Here is a map of the soundscapes conducted in Varanasi. The blue markers give brief information of where each location is. I hope you have enjoyed listening and sharing in my experience.
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Rishikesh: Soundscape

rishikesh, beatles, soundscape, ganges, the ganga, shiva, aarti ceremony, tabla, We arrived in the late afternoon and didn’t quite understand why the driver dropped us off before we were in the town of Rishikesh.  We soon learnt that there were no cars allowed in the Eastern side of town where our hotel was.  The air was cool but the sky was a bright blue and full of sun.  We started to make our way across the suspension bridge over the Ganges where it is said that Rama did penance for killing Lanka (a demon king).  Once across we walked along the store lined path along the river and eventually found our way to the hotel.  That afternoon we heard the amplified call to aarti and followed down our windy street to the river.  I was delighted to see a giant white Shiva in the middle of the river lit up in pink hues, the sun slowly falling toward the horizon.  I sat down on the steps to the left of the tabla, harmonium and zither players.  An older man chanting into a mic caught me watching him and smiled as his voice resounded throughout the streets.  I took a deep breath as boys dressed in saffron robes and shaved heads, ran past me to gather around a fire pit.  I watched as they moved around and settled in before the fire keeper watched over the fire.  I looked out at the water, Shiva’s reflection rippling off the Ganges and felt a surge of belonging – not necessarily to this particular place, but on a grander scale, to the unity of humanity and the expression of different cultures.  More and more people gathered, tourists, local families, more young boys and then the sadhus arrived and sat in the center and the ceremony began.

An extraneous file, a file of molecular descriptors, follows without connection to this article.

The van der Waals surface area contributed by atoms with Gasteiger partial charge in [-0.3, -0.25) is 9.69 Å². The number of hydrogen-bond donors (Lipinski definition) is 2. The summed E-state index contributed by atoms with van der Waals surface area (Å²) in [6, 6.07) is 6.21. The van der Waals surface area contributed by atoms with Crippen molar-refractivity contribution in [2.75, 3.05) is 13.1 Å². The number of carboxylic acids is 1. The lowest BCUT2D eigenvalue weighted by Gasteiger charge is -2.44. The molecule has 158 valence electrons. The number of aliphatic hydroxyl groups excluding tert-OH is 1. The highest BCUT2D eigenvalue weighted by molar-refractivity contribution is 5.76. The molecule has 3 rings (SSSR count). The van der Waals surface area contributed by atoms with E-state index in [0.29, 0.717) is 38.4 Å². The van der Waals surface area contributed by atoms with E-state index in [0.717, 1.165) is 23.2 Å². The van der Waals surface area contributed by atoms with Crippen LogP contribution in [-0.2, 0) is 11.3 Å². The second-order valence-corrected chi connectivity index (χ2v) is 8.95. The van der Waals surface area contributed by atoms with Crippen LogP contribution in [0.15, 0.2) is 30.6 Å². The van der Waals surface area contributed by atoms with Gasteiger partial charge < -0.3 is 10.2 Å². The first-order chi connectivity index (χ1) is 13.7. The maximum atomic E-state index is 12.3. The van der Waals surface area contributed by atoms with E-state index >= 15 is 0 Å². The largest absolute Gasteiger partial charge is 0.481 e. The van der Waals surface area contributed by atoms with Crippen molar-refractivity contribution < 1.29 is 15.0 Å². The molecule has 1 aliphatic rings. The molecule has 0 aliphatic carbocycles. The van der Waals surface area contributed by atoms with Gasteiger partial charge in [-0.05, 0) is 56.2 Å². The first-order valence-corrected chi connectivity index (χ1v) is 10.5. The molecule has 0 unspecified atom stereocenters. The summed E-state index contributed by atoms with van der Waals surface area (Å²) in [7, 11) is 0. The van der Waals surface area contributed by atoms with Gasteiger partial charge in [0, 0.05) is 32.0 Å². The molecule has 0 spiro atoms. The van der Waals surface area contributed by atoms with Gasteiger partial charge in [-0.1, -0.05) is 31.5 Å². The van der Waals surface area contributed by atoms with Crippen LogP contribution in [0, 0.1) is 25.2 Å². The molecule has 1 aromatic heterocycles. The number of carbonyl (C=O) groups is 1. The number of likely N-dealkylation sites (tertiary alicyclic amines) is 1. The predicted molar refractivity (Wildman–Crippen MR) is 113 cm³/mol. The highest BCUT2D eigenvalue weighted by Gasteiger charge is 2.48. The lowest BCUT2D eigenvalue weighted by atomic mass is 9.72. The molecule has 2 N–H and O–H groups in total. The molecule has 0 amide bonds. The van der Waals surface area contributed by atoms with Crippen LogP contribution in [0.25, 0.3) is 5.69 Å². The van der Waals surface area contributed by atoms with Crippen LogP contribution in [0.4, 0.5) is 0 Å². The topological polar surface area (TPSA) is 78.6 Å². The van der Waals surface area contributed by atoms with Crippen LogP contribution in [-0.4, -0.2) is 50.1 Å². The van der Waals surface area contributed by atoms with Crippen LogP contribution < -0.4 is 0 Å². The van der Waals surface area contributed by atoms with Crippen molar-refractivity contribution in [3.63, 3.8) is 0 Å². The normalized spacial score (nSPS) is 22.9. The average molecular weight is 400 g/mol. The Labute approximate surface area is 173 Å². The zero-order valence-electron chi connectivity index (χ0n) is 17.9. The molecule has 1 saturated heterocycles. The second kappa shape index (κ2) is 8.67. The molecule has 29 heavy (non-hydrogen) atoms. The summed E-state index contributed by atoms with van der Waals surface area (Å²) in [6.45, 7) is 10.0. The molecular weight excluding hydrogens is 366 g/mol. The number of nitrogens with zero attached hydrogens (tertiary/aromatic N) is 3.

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Map of the Soundscapes of Rishikesh

Here is a map that shows area where aarti was held. I hope that you have enjoyed listening and sharing in my experience in Rishikesh.: